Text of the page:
26 thoughts on “Gamifying Education – How to Make Your Classroom Truly Engaging – Extra Credits”

  1. As someone who excelled in college when he had a sense of agency (3.96 GPA and 5 honors at graduation) and who has been unemployed for a year despite every conceivable effort, I just wanted to say thank you.

    You finally crystallized in that section why I've felt so…off. I'm a strong Type A who felt his entire sense of agency ripped away from him and is frustrated and hurt that he can't find employment. Plus broke. :-p

  2. too many problems in education today. 1) too much emphasis on memorization versus intuition 2) the same path for all students, even when their interests vary to significant degrees, 3) The education system does not adapt to the most pressing issues the students are having. Students keep moving forward even when there are significant holes in understanding. 4) students are just not motivated to learn. The process of learning is not enjoyable for them.
    I believe games and Machine learning are game changers for education and an informed society. I was so board in history class.

  3. Leave it to a Canadian Pixar animator and a small team doing these videos as a hobby to be better at teaching millions of people than most teachers and professors throughout much of the world. My school had a point system that worked well for helping students stay on task and earn points that got used for various purchases, and a year end auction of items that got donated to the school. Unfortunately, the school fails in so many other ways, that a lot of students willingly ignore the topic of the class and take a nap or read/do something else more interesting to themselves, knowing they will get penalized for it. I always had an interest in Japanese mythology while growing up, go figure, when the teacher wanted us to read along through a story about some African small town villager, I had no interest in it, because of my own life in a small rural farm town I fought long and hard to disassociate myself from. My life experiences throughout the entirety of highschool has been as productive as all the time I spent on my Tamagotchi. If I got a do-over, I would have dropped out of school when I was 14 (year 2001) and never look back.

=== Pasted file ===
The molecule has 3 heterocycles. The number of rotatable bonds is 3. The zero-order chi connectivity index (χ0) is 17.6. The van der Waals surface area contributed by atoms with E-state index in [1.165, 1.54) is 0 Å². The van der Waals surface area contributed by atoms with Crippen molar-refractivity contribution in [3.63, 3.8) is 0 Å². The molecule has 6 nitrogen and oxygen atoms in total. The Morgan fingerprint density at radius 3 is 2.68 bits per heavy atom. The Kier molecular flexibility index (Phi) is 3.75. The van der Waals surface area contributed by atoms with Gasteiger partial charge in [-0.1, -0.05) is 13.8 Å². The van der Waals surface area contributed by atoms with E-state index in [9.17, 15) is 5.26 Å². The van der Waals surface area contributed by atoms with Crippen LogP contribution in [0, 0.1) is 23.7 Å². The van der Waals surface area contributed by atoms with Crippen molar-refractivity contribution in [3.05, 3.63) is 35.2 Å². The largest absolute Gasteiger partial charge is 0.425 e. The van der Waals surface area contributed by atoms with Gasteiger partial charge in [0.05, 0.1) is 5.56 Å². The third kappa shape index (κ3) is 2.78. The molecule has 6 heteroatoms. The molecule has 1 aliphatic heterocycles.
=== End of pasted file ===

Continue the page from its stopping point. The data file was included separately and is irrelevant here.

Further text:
4. I want to say a big thank you to the Extra Credits team for this episode from long ago. I am using the topic of this video as a jumping off point for a research paper for my grad class on ethics and technology in the classroom. I plan to talk about Reality Ends Here and Classcraft as examples as well. I can't remember the last time I was this excited or motivated to do a research paper. 🙂

  5. my school uses the genaric A P B BB rate (a = advansed P= proficent(pass) B=basic (barley failed) BB (you failed like hard fail) ) it is sad i wish it had an A=40 P=30 B=15 BB=0 or some variable of that. sekighara–> wikipedia—> monarch butterflies HA you have like 4 links i have 1(im only counting wiki)

  6. If a student wanted to learn on their own, wouldn't that be an intrinsic motivation? If a student were intrinsically motivated to do something then they'll be interested in a topic for a longer period of time than someone who is externally motivated. We're much happier doing what we want to do than what we have to do (which probably ties into agency)

  7. How about monopoly as a tool to get people learning?

    Properties could be countries/historical figures, and to buy that property you have to do a class presentation. Instead of chance/community chest cards that penalize you in game, you can have the option to make a poster about one of the planets in the solar system.

    The child who wins the game can have a pizza party or something.

  8. wikipedia link paths?
    if it works…
    what if 2 kids get the same # of zeldas links?

  9. Here's a problem I don't see addressed by this video or in my (admittedly brief) scanning of the comments: Grades are not the same as XP. Or at least they're not where I teach. A grade is supposed to be an indication of a student's achievement of curriculum expectations (That being said, grades are problematic too, but that's another topic). In this video, grades are treated as rewards. It would be unprofessional of me to award a student XP, and then have that correlate to an actual grade, for something another student has demonstrated (as described in the one hypothetical scenario where one student's achievement can unlock extra XP for the whole class). Still, I love the idea, but the XP/grade correlation has to have integrity.

  10. Are there any case studies when this kind of gamification has been put into practice in the class room? Preferably at the university level, or any groups that are experimenting with this?

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